Theyd say, youve got Stockholm syndrome of the human body. But that kind of idea is very unappealing to me. I cant see why that would be your idea of your ultimate human value. I was always trying to come to grips with these ideas and come to grips with what it meant for these people to be post-human, and just wind up getting more confused about what it meant to be a human at all in the first place. I can identify with wanting to not die, but I cant with wanting to live indefinitely.
Hanging out with all these people and spending time with all these weird ideas about mechanism and human bodies forced me into a position [to identify myself] as not even a human, but as an animal, a mammal. To me, what it means to be human is inextricably bound with the condition of being a mammal, being frail and weak and loving other people for their frailty and weakness.
Speaking of limitations of the human body, what about disability? When youre so focused on transcending the human body and its limitations, does that mean denigrating disability?
Transhumanists see disability in a completely opposite way. The people I talked to said, Look, were all disabled in one way or another. For example, there was a proposal to make Los Angeles cities more wheelchair accessible. And [transhumanist presidential candidate] Zoltan Istvan wrote this bizarre, wrongheaded editorial about how this was a crazy use of public funds, which should be putting it into making all humans superhuman. What he was getting at was that being physically disabled should not be a barrier to being superhuman anyway, so whole-body prostheses should be the thing that were investing money into. A huge number of people in the disability community were horribly offended and he couldnt quite see why.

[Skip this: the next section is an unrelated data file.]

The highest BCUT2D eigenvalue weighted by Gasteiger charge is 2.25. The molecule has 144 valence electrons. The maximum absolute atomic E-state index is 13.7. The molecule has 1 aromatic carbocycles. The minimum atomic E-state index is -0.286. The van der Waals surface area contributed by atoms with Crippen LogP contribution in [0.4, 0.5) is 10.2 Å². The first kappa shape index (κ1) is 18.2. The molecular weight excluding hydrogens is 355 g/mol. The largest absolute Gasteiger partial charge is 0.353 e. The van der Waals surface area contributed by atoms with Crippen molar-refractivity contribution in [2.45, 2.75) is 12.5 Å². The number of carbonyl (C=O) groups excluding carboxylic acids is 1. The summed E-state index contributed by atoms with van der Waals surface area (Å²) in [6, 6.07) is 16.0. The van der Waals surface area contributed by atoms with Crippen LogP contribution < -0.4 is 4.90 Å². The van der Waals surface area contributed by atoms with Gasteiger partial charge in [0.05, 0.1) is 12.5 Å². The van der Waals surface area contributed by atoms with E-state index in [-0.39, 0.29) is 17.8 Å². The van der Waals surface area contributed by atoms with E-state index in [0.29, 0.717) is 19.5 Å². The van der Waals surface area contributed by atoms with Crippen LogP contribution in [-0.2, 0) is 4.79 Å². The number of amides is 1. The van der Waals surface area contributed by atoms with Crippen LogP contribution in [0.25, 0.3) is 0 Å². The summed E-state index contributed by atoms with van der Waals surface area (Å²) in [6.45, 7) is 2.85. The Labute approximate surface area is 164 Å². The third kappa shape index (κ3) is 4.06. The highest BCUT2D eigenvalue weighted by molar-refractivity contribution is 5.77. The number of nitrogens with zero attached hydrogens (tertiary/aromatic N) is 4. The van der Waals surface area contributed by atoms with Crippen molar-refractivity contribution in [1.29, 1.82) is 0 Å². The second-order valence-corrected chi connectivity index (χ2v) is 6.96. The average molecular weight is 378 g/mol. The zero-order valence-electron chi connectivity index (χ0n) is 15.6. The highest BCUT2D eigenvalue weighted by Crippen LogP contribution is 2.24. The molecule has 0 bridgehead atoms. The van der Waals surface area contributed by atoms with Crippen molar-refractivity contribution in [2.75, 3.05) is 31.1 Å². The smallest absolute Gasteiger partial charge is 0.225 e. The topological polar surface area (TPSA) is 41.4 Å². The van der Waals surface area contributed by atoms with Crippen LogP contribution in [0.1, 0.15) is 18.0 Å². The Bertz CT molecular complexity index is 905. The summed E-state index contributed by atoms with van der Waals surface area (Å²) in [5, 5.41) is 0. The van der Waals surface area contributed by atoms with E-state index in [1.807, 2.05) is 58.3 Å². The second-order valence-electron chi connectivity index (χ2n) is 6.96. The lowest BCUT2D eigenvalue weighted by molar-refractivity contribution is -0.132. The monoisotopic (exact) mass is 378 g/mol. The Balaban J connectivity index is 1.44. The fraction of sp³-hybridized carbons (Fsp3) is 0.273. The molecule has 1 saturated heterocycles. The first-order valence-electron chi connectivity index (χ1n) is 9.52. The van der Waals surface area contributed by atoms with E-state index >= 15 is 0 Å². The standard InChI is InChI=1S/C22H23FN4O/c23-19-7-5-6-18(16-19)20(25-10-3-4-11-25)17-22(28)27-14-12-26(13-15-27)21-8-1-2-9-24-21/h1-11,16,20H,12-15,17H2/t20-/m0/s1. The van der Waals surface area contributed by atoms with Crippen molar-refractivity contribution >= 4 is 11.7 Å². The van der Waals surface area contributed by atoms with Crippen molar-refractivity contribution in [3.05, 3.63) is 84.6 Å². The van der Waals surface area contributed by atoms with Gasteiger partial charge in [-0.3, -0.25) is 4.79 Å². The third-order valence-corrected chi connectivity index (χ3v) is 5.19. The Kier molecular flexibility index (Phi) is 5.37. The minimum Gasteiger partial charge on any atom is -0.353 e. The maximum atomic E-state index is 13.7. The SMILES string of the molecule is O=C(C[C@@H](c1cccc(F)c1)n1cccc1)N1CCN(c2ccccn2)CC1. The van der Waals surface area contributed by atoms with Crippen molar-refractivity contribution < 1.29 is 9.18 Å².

Do you think transhumanist ideas are going to gain credence and become a lot more mainstream?
I have no crystal ball, so I dont know any more about the future now than when I started looking into this. But I can see that maybe human life will change so radically in the future that all of this will come to pass. And it wont have come to pass because of transhumanists agitating for it but just because technology has this internal momentum that keeps moving, and theres nothing we can do about it.
Writing the book felt like writing about a very particular cultural moment. Its a very specific cultural phenomenon that has gained quite a foothold in Silicon Valley for reasons that seem quite obvious. My sense is that there are a lot of people out there who would never call themselves transhumanists but share a lot of these ideas about the possibilities for the human future. Silicon Valley has generated this amazing amount of money and cultural power and this sense of possibility around technology. We think we can fix anything with technology, so the idea that we would be able to solve death the human condition seems to be the natural outflow of that.